Every day, police must deal with people who suffer from mental illness. The confrontations are unpredictable and potentially dangerous, and they are likely to occur more frequently in the future as budget cuts take their toll on mental health programs, police and medical specialists tell the Sacramento Bee. That might mean more use of deadly force by police against mentally ill people in crisis. “The police are under more pressure than ever today to deal with crises like this, and it’s only going to get worse,” said psychiatrist Brad Briercheck, who treats people with serious mental illnesses at The Effort in midtown Sacramento. “We are failing the patients, and also failing the police, because they aren’t really prepared to accommodate these clients.”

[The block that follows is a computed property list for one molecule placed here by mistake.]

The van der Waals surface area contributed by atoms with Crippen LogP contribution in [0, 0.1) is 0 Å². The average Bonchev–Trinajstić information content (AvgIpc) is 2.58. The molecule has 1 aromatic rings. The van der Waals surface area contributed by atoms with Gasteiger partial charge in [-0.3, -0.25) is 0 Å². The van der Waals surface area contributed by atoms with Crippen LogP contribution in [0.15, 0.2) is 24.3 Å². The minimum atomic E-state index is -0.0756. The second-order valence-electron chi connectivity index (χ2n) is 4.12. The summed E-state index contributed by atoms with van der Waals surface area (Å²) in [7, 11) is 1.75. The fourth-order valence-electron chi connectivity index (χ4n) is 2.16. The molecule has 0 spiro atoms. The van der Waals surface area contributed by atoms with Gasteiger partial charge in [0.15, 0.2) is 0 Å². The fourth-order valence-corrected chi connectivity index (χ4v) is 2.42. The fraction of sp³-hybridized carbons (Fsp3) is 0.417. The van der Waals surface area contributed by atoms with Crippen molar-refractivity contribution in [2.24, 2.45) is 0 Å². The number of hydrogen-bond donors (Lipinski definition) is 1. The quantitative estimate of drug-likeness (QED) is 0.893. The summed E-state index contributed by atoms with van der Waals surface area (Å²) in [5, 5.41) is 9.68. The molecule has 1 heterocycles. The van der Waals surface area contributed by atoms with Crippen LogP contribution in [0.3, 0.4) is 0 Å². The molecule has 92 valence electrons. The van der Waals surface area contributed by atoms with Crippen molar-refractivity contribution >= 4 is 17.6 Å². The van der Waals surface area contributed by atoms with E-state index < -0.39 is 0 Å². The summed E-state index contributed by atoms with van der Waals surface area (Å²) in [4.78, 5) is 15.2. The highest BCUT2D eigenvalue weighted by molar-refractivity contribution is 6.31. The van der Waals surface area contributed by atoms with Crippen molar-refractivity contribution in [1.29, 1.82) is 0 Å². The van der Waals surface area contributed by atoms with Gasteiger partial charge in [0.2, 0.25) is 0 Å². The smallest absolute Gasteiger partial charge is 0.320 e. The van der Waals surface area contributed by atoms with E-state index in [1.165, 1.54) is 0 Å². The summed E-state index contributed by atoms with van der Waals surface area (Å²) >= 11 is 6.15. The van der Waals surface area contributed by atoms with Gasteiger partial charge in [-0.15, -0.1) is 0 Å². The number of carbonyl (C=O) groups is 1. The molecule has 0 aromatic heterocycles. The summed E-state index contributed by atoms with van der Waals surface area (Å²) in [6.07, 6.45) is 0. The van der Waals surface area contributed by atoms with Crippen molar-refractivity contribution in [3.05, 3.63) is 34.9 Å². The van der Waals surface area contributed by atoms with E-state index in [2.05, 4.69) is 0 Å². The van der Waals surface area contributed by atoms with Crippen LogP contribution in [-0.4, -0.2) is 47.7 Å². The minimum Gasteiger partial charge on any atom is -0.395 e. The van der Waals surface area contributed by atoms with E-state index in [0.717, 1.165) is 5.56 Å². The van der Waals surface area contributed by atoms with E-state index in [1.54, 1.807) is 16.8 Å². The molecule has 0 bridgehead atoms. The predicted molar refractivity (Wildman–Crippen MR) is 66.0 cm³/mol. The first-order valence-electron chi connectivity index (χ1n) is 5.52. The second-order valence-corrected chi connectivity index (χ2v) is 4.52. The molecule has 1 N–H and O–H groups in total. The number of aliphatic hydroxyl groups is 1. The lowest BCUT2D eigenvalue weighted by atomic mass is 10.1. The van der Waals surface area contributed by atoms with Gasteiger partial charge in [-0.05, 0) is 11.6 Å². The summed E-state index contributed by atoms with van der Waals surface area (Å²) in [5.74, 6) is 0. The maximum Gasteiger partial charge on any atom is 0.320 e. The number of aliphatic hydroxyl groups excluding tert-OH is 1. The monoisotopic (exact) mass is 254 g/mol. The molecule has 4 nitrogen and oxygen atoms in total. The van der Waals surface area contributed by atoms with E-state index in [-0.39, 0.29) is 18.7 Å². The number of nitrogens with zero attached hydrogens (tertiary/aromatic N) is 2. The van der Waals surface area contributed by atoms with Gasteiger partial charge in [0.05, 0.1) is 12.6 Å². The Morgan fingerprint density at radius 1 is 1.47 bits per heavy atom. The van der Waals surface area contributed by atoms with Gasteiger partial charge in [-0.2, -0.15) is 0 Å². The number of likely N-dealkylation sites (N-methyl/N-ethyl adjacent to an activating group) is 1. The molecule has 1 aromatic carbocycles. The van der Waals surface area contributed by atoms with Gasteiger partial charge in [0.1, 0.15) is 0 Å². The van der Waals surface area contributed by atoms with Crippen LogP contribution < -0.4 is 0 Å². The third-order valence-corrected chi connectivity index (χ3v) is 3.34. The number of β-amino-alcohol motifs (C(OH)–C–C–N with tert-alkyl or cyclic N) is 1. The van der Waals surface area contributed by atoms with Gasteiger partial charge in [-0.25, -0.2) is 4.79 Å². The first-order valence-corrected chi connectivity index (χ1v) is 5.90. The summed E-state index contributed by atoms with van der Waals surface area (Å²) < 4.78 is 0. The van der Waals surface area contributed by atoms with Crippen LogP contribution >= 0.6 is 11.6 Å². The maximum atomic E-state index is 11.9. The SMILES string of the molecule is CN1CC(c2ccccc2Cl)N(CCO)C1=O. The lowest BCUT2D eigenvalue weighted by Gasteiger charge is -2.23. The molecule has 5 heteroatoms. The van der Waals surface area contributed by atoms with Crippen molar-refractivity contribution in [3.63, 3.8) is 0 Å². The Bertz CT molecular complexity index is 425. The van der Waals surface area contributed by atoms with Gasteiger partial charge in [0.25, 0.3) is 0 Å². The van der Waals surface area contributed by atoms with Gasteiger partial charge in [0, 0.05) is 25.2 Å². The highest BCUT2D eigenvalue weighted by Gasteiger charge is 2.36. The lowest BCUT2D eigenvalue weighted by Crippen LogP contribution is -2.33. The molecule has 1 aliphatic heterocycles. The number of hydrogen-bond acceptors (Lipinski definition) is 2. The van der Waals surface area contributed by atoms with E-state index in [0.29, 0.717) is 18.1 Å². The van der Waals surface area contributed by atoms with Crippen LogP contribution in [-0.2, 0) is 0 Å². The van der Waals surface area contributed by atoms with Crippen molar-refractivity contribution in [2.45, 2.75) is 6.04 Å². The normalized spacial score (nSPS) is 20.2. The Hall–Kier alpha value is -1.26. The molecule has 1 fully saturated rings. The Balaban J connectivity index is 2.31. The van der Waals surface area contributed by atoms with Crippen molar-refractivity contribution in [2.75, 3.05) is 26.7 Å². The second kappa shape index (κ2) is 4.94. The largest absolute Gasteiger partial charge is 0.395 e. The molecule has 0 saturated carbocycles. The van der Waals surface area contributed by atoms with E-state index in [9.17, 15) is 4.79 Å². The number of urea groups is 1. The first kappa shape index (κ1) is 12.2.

Officers in training typically get only a few hours of education on techniques for handling cases involving mentally ill suspects, said Mike Summers, a retired Sacramento police officer who organizes seminars for law enforcement. A case in Placerville, Ca., highlights the quick decisions officers must make when confronted with someone who is psychotic or delusional, and the sometimes-deadly consequences. Linda Clark, 39, who was in a hospital for psychiatric treatment, stole an ambulance and led officers on a slow chase through town before pulling over on a steep driveway. Moments later, she bashed police cruisers with her vehicle, then started to accelerate toward an officer standing in front of her. The officer, Nick Maurer, fired five times, killing her. The case touched off a heated debate about whether police used excessive force against an unarmed, disturbed woman.